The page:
NAPSTER RIDES AGAIN. The original bad boy of music swapping will be returning to the Internet. Roxio Inc., the company that purchased Napster's name and intellectual property for $5 million at a bankruptcy sale last year, is now in negotiations to bring the service back in a legitimate format.

Plans are to bring Napster back as a subscription-based music service. Roxio is currently negotiating with the major music labels in an effort to secure top content.

The old Napster had planned to make the transition to a legitimate subscription service, but lawsuits from the entertainment industry forced it offline in July 2001. Roxio has hired Napster founder Shawn Fanning as a consultant.

Roxio, known for its CD creation and digital media software, plans to integrate the resurrected Napster into is recently released Audio Central music jukebox program, which is part of its Easy CD & DVD Creator 6.

TAXING NEWS. If you're thinking of making a purchase online to avoid paying sales tax, you probably need to do it sooner rather than later.

The move to collect state sales taxes from online retailers is picking up steam, and some states are beginning to get aggressive about it.

A number of large retailers, including Wal-Mart, Target, Toys R Us and others, recently began voluntarily collecting taxes recently on their online sales. The move comes on the heels of the Streamlined Sales Tax Project, an effort spearheaded by the National Governor's Association to unite sales tax collection efforts for more than 30 states.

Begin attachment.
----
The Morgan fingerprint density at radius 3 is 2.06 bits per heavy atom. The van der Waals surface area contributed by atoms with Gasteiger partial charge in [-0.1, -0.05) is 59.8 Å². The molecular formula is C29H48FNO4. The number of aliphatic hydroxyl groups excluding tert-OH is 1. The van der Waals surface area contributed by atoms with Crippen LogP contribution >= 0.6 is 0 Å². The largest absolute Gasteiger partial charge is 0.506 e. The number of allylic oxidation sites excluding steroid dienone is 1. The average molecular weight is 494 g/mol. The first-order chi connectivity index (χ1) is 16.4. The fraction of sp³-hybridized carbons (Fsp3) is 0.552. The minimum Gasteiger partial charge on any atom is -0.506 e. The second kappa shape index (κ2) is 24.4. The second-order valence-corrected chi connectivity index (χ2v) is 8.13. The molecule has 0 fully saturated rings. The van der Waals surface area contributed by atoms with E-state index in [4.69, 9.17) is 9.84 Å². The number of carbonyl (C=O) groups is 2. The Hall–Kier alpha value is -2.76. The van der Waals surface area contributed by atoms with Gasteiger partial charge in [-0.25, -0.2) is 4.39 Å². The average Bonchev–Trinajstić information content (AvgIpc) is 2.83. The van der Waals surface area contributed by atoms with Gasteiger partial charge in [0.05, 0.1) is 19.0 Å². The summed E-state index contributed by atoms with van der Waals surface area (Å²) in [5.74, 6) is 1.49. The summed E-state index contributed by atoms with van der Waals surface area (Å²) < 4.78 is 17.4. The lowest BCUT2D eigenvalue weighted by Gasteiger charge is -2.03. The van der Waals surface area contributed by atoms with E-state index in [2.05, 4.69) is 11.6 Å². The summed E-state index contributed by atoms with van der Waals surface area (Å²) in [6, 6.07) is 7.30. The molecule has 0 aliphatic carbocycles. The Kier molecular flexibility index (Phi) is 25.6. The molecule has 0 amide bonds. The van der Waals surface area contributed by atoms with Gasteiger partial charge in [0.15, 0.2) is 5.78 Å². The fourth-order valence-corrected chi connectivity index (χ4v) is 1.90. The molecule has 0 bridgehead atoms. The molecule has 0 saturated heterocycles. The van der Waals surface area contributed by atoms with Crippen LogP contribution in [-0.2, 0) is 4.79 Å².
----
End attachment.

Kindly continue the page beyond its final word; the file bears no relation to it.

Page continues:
But it turns out a deal was cut with the big retailers in order to get them to start collecting the tax. As an incentive to collect the sales tax, retailers were offered amnesty from paying sales tax on all previous online sales.

The deal hasn't been well received by a number of states that would prefer to collect the back taxes as well. Illinois announced last week it would join a lawsuit against the big retailers, seeking to force them to pay back sales taxes. The issue of course, is money. Illinois is facing a multi-million-dollar budget shortfall this year. New York is one of the other states considering legal action to collect the back sales taxes.

Under current law, retailers are only required to collect taxes on sales to buyers who live in a state where the retailer has a physical presence. Studies show that states stand to lose growing amounts of revenue for each year they fail to collect sales tax on online sales. With state legislatures facing tight budgets, you can expect more retailers to start collecting sales taxes.

NEW Q&A SECTION. Your questions about computers or the Internet are needed for a new questions-and-answer section that is being added to this column. While I can't guarantee I'll know the answers, I can guarantee that I'll try to find someone who can address your problem or query.

Chances are if you have a question, you aren't the only person who seeks the same answer. Send your questions and suggestions to the e-mail address at the end of this column.

Comments and questions about this column may be sent to jbrooks@myoldkentuckyhome.com, or visit www.myoldkentuckyhome.com on the World Wide Web.